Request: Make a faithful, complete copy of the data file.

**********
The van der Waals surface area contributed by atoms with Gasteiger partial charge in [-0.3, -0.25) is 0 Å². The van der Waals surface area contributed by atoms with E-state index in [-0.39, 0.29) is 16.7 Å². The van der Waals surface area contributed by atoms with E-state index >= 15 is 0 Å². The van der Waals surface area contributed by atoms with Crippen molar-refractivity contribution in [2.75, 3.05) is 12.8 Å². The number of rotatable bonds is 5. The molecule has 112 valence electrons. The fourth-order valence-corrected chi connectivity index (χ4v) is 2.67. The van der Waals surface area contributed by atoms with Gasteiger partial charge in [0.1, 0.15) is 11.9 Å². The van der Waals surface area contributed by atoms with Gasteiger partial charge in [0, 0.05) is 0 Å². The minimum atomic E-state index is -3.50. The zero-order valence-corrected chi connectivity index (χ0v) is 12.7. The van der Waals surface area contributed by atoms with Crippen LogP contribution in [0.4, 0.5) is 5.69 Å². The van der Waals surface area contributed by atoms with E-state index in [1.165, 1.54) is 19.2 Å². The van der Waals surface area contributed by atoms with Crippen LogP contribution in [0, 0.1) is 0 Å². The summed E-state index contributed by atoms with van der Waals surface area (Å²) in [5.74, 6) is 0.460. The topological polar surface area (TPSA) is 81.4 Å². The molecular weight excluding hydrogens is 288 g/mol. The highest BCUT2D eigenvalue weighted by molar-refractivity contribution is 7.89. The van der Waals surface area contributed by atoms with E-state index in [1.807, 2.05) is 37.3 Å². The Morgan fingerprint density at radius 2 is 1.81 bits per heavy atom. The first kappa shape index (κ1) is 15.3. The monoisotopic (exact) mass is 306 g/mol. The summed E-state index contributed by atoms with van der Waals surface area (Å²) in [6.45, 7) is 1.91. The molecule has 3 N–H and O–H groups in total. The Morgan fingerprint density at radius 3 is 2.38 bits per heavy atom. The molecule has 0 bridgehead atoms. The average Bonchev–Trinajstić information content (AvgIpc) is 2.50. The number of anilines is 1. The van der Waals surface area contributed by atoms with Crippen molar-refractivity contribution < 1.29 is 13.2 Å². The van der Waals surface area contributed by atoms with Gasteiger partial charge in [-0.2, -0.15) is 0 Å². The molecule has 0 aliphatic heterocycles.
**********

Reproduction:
The van der Waals surface area contributed by atoms with Gasteiger partial charge in [-0.3, -0.25) is 0 Å². The van der Waals surface area contributed by atoms with E-state index in [-0.39, 0.29) is 16.7 Å². The van der Waals surface area contributed by atoms with E-state index >= 15 is 0 Å². The van der Waals surface area contributed by atoms with Crippen molar-refractivity contribution in [2.75, 3.05) is 12.8 Å². The number of rotatable bonds is 5. The molecule has 112 valence electrons. The fourth-order valence-corrected chi connectivity index (χ4v) is 2.67. The van der Waals surface area contributed by atoms with Gasteiger partial charge in [0.1, 0.15) is 11.9 Å². The van der Waals surface area contributed by atoms with Gasteiger partial charge in [0, 0.05) is 0 Å². The minimum atomic E-state index is -3.50. The zero-order valence-corrected chi connectivity index (χ0v) is 12.7. The van der Waals surface area contributed by atoms with Crippen LogP contribution in [0.4, 0.5) is 5.69 Å². The van der Waals surface area contributed by atoms with E-state index in [1.165, 1.54) is 19.2 Å². The van der Waals surface area contributed by atoms with Crippen LogP contribution in [0, 0.1) is 0 Å². The summed E-state index contributed by atoms with van der Waals surface area (Å²) in [5.74, 6) is 0.460. The topological polar surface area (TPSA) is 81.4 Å². The molecular weight excluding hydrogens is 288 g/mol. The highest BCUT2D eigenvalue weighted by molar-refractivity contribution is 7.89. The van der Waals surface area contributed by atoms with E-state index in [1.807, 2.05) is 37.3 Å². The Morgan fingerprint density at radius 2 is 1.81 bits per heavy atom. The first kappa shape index (κ1) is 15.3. The monoisotopic (exact) mass is 306 g/mol. The summed E-state index contributed by atoms with van der Waals surface area (Å²) in [6.45, 7) is 1.91. The molecule has 3 N–H and O–H groups in total. The Morgan fingerprint density at radius 3 is 2.38 bits per heavy atom. The molecule has 0 bridgehead atoms. The average Bonchev–Trinajstić information content (AvgIpc) is 2.50. The number of anilines is 1. The van der Waals surface area contributed by atoms with Crippen molar-refractivity contribution < 1.29 is 13.2 Å². The van der Waals surface area contributed by atoms with Gasteiger partial charge in [-0.2, -0.15) is 0 Å². The molecule has 0 aliphatic heterocycles.